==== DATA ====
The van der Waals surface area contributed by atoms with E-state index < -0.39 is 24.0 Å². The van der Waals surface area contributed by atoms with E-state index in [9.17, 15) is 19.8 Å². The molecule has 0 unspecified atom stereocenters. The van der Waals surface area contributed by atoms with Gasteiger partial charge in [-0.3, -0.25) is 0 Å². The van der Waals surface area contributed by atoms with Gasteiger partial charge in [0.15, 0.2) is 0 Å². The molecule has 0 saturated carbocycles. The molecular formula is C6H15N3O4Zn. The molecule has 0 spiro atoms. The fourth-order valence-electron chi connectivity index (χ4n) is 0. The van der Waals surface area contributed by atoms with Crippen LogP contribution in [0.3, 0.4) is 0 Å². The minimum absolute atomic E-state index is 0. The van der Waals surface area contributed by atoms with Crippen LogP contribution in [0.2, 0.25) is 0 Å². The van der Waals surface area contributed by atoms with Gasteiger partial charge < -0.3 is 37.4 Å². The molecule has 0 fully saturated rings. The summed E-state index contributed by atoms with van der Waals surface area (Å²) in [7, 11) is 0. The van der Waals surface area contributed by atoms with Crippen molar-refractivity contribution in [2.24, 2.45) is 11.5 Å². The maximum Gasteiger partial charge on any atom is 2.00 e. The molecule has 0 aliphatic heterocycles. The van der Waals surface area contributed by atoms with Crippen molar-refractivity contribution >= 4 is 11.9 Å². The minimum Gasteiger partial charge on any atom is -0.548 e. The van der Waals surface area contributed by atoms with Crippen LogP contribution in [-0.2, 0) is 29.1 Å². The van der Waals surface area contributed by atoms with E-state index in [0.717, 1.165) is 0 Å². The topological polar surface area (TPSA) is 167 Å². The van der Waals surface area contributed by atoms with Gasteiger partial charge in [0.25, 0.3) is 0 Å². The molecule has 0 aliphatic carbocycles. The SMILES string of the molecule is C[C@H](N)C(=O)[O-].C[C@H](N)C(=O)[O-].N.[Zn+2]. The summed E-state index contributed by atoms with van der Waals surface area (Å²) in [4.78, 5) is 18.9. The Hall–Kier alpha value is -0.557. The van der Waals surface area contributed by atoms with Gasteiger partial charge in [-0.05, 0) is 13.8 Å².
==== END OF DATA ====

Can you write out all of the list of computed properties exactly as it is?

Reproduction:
The van der Waals surface area contributed by atoms with E-state index < -0.39 is 24.0 Å². The van der Waals surface area contributed by atoms with E-state index in [9.17, 15) is 19.8 Å². The molecule has 0 unspecified atom stereocenters. The van der Waals surface area contributed by atoms with Gasteiger partial charge in [-0.3, -0.25) is 0 Å². The van der Waals surface area contributed by atoms with Gasteiger partial charge in [0.15, 0.2) is 0 Å². The molecule has 0 saturated carbocycles. The molecular formula is C6H15N3O4Zn. The molecule has 0 spiro atoms. The fourth-order valence-electron chi connectivity index (χ4n) is 0. The van der Waals surface area contributed by atoms with Crippen LogP contribution in [0.3, 0.4) is 0 Å². The minimum absolute atomic E-state index is 0. The van der Waals surface area contributed by atoms with Crippen LogP contribution in [0.2, 0.25) is 0 Å². The van der Waals surface area contributed by atoms with Gasteiger partial charge < -0.3 is 37.4 Å². The molecule has 0 fully saturated rings. The summed E-state index contributed by atoms with van der Waals surface area (Å²) in [7, 11) is 0. The van der Waals surface area contributed by atoms with Crippen molar-refractivity contribution in [2.24, 2.45) is 11.5 Å². The maximum Gasteiger partial charge on any atom is 2.00 e. The molecule has 0 aliphatic heterocycles. The van der Waals surface area contributed by atoms with Crippen molar-refractivity contribution >= 4 is 11.9 Å². The minimum Gasteiger partial charge on any atom is -0.548 e. The van der Waals surface area contributed by atoms with Crippen LogP contribution in [-0.2, 0) is 29.1 Å². The van der Waals surface area contributed by atoms with E-state index in [0.717, 1.165) is 0 Å². The topological polar surface area (TPSA) is 167 Å². The van der Waals surface area contributed by atoms with Gasteiger partial charge in [0.25, 0.3) is 0 Å². The molecule has 0 aliphatic carbocycles. The SMILES string of the molecule is C[C@H](N)C(=O)[O-].C[C@H](N)C(=O)[O-].N.[Zn+2]. The summed E-state index contributed by atoms with van der Waals surface area (Å²) in [4.78, 5) is 18.9. The Hall–Kier alpha value is -0.557. The van der Waals surface area contributed by atoms with Gasteiger partial charge in [-0.05, 0) is 13.8 Å².